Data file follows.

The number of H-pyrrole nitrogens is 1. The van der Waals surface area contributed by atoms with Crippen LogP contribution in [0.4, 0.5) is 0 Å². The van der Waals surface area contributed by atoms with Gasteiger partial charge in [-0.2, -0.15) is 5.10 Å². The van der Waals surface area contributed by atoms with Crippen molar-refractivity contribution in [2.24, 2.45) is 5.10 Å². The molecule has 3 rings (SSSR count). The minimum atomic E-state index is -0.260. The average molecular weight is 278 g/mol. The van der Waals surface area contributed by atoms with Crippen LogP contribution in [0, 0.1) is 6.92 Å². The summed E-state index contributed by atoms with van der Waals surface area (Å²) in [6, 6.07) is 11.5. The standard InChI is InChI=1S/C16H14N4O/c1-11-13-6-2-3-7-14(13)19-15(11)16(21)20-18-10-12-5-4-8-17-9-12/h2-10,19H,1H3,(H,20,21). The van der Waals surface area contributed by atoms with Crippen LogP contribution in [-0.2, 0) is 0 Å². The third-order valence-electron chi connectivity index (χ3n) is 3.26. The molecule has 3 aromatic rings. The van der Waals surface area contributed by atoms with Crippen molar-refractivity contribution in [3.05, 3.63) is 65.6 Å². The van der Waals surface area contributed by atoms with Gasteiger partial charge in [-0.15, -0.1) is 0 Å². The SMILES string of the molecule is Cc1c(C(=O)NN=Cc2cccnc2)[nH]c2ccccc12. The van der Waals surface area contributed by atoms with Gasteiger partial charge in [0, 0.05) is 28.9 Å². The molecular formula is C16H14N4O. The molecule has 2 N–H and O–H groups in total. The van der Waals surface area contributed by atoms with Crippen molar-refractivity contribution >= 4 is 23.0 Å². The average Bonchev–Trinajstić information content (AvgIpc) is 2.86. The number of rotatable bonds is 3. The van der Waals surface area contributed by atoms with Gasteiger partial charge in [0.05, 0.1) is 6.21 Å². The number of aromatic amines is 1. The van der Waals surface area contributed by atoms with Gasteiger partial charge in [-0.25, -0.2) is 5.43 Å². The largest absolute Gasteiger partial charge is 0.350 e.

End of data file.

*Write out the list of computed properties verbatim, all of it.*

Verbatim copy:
The number of H-pyrrole nitrogens is 1. The van der Waals surface area contributed by atoms with Crippen LogP contribution in [0.4, 0.5) is 0 Å². The van der Waals surface area contributed by atoms with Gasteiger partial charge in [-0.2, -0.15) is 5.10 Å². The van der Waals surface area contributed by atoms with Crippen molar-refractivity contribution in [2.24, 2.45) is 5.10 Å². The molecule has 3 rings (SSSR count). The minimum atomic E-state index is -0.260. The average molecular weight is 278 g/mol. The van der Waals surface area contributed by atoms with Crippen LogP contribution in [0, 0.1) is 6.92 Å². The summed E-state index contributed by atoms with van der Waals surface area (Å²) in [6, 6.07) is 11.5. The standard InChI is InChI=1S/C16H14N4O/c1-11-13-6-2-3-7-14(13)19-15(11)16(21)20-18-10-12-5-4-8-17-9-12/h2-10,19H,1H3,(H,20,21). The van der Waals surface area contributed by atoms with Crippen LogP contribution in [-0.2, 0) is 0 Å². The third-order valence-electron chi connectivity index (χ3n) is 3.26. The molecule has 3 aromatic rings. The van der Waals surface area contributed by atoms with Crippen molar-refractivity contribution in [3.05, 3.63) is 65.6 Å². The van der Waals surface area contributed by atoms with Gasteiger partial charge in [-0.15, -0.1) is 0 Å². The SMILES string of the molecule is Cc1c(C(=O)NN=Cc2cccnc2)[nH]c2ccccc12. The van der Waals surface area contributed by atoms with Gasteiger partial charge in [0, 0.05) is 28.9 Å². The molecular formula is C16H14N4O. The molecule has 2 N–H and O–H groups in total. The van der Waals surface area contributed by atoms with Crippen molar-refractivity contribution >= 4 is 23.0 Å². The average Bonchev–Trinajstić information content (AvgIpc) is 2.86. The number of rotatable bonds is 3. The van der Waals surface area contributed by atoms with Gasteiger partial charge in [0.05, 0.1) is 6.21 Å². The number of aromatic amines is 1. The van der Waals surface area contributed by atoms with Gasteiger partial charge in [-0.25, -0.2) is 5.43 Å². The largest absolute Gasteiger partial charge is 0.350 e.